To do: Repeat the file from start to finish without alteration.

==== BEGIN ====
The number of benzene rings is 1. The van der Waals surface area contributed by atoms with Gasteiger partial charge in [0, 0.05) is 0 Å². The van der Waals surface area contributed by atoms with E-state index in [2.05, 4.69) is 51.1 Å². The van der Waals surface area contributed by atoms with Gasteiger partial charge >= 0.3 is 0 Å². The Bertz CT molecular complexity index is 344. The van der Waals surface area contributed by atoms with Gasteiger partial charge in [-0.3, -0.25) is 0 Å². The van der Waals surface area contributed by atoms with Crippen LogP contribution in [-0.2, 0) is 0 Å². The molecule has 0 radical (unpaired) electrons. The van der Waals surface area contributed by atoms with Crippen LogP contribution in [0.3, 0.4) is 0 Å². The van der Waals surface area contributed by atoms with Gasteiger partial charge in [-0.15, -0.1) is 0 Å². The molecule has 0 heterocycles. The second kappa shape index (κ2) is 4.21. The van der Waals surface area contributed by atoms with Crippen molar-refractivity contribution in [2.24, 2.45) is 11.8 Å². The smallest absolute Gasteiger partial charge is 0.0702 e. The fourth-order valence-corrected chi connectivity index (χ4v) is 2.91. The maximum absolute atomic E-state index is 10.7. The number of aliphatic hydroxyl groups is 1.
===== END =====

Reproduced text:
The number of benzene rings is 1. The van der Waals surface area contributed by atoms with Gasteiger partial charge in [0, 0.05) is 0 Å². The van der Waals surface area contributed by atoms with E-state index in [2.05, 4.69) is 51.1 Å². The van der Waals surface area contributed by atoms with Gasteiger partial charge >= 0.3 is 0 Å². The Bertz CT molecular complexity index is 344. The van der Waals surface area contributed by atoms with Gasteiger partial charge in [-0.3, -0.25) is 0 Å². The van der Waals surface area contributed by atoms with Crippen LogP contribution in [-0.2, 0) is 0 Å². The molecule has 0 radical (unpaired) electrons. The van der Waals surface area contributed by atoms with Crippen LogP contribution in [0.3, 0.4) is 0 Å². The van der Waals surface area contributed by atoms with Gasteiger partial charge in [-0.15, -0.1) is 0 Å². The molecule has 0 heterocycles. The second kappa shape index (κ2) is 4.21. The van der Waals surface area contributed by atoms with Crippen molar-refractivity contribution in [2.24, 2.45) is 11.8 Å². The smallest absolute Gasteiger partial charge is 0.0702 e. The fourth-order valence-corrected chi connectivity index (χ4v) is 2.91. The maximum absolute atomic E-state index is 10.7. The number of aliphatic hydroxyl groups is 1.